Designing a logo is at once one of the most fun and creative and yet most challenging projects a graphic designer can undertake. Think of it… it’s the opportunity to capture the essence of a company in a single graphic image. Actually a logo is just part of a larger company identity but we will focus on the logo itself in this series of articles.
How does one begin? Libraries of books, articles and blogs have been written on the subject but I thought I would walk you through the process that I’ve developed over the years that has served me well, the anatomy of a logo design if you will. I am using as an example a logo (as part of a larger corporate identity project) I recently finished for a client who was starting a domestic staff training company. The clientele will be upscale homeowners who have domestic staff, maids, groundskeepers, cooks, nannies, etc., who need training. I find it helpful when I first interview a client to ask for keywords to describe the look and feel they are trying to achieve. I was told: upscale, wealthy, classy, some sort of house imagery, silver and gold, domestic, approachable, friendly, sophisticated, tranquil, trusted. It also helps to ask if there is anything they DON’T want. No sense spending time on an idea they’d hate from the start.
My next step is research. I gather relevant ideas from the internet, various websites, books, magazines, etc. I also see what the competition looks like so I don’t design something too similar. Ideas can come from anywhere so be open to seemingly unrelated sources.
Thumbnails, thumbnails, thumbnails
I gather these references, books and ideas and begin with thumbnail sketches. In another post I emphasized the importance of thumbnail sketches as essential to the design process. Thumbnail sketches are rough drawings, sometimes only comprehensible to you. These quick pen or pencil sketches allow a designer to try out several ideas and zero in on the best ideas before beginning a project. Creating thumbnail sketches is a crucial part of the brainstorming aspect of your design work. Don’t discount the value of this step. The computer is not a design tool. If you design on the computer you will only come up with ideas you can easily execute based on the constraints of the program.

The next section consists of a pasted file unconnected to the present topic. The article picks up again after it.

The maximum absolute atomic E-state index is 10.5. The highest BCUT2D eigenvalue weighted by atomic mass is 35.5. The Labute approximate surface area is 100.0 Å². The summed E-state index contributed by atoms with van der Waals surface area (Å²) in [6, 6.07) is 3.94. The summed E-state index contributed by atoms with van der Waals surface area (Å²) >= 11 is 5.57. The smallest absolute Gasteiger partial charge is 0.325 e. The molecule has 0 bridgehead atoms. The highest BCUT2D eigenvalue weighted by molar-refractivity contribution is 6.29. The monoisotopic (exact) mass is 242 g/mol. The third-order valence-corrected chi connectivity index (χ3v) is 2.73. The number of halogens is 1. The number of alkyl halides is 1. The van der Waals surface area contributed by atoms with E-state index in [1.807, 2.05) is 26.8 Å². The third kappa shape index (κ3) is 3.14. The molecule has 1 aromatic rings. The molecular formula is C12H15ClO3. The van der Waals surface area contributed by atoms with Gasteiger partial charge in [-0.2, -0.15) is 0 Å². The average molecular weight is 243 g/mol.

Below are all the thumbnails I generated. As you can see, I generated lots of ideas, both good and bad, as well as a few color scheme and type treatment notations. I then did tighter, more refined sketches of the most promising ideas.
Remember, a logo does not need to be a literal representation of what the company is about. Starbucks’ logo is not a cup of coffee. Nike’s logo is not a shoe. A good logo should symbolically capture the essence of a company. It is not a tableau; however, if you do something literal, don’t hit people over the head with it. Think subtle. I wanted this logo to incorporate some sort of house or roof image into the design if possible. Again, nothing overt, but more of a subtle reference, what we call a second read. What this means, for example, is that at first glance you may not notice that the logo is ‘house shaped’ but then you see it; it adds another layer of interest.
Now where’s that computer?
It is here that I finally sit in front of the computer to begin executing my best ideas from my sketches. One step that helps enormously at this point is to choose some fonts. I create a page with the company name typed out perhaps a dozen times and set each one in different typefaces that I think may be appropriate. I would do this exclusively and in greater depth if I were designing a wordmark instead of a logo. A wordmark is a distinct, text-only typographic treatment such as can be found in the identities of Google, Coca-Cola and FedEx instead of a symbolic logo like Shell, Target or Starbucks (now that they’ve dropped their name from their mermaid logo).
I wanted a formal feeling so I chose serif fonts, plus a few sans serifs and one script, although I didn’t think it would be the right feeling. My final choice was Trajan, highlighted in yellow, which is a commonly used but beautifully elegant and readable typeface. It has no lower case letters so I opted for small caps, which adds a subtle formality and makes these long words easier to read.
A black & white world
This entire process should be done in black and white before you ever consider introducing color. This keeps the focus on the design and removes any power that color may play in influencing you or the client. Plus, a logo should have the strength to stand on its own in black and white for occasions when you can’t use color.
Below is the first set of logos I presented to the client, each on its own page so as not to overwhelm or distract from each design. Read my article Presentation is Everything for more on this. You only want to show your best ideas. They should all be strong, viable choices. Don’t dilute the quality of the good ideas with mediocre ideas. Better a few very strong ideas than lots of so-so ones.
Read Part 2 of this post to see which logo the client chose and why, the next steps of the design process, and how the rest of the corporate identity (website, brochures, etc.) came together.
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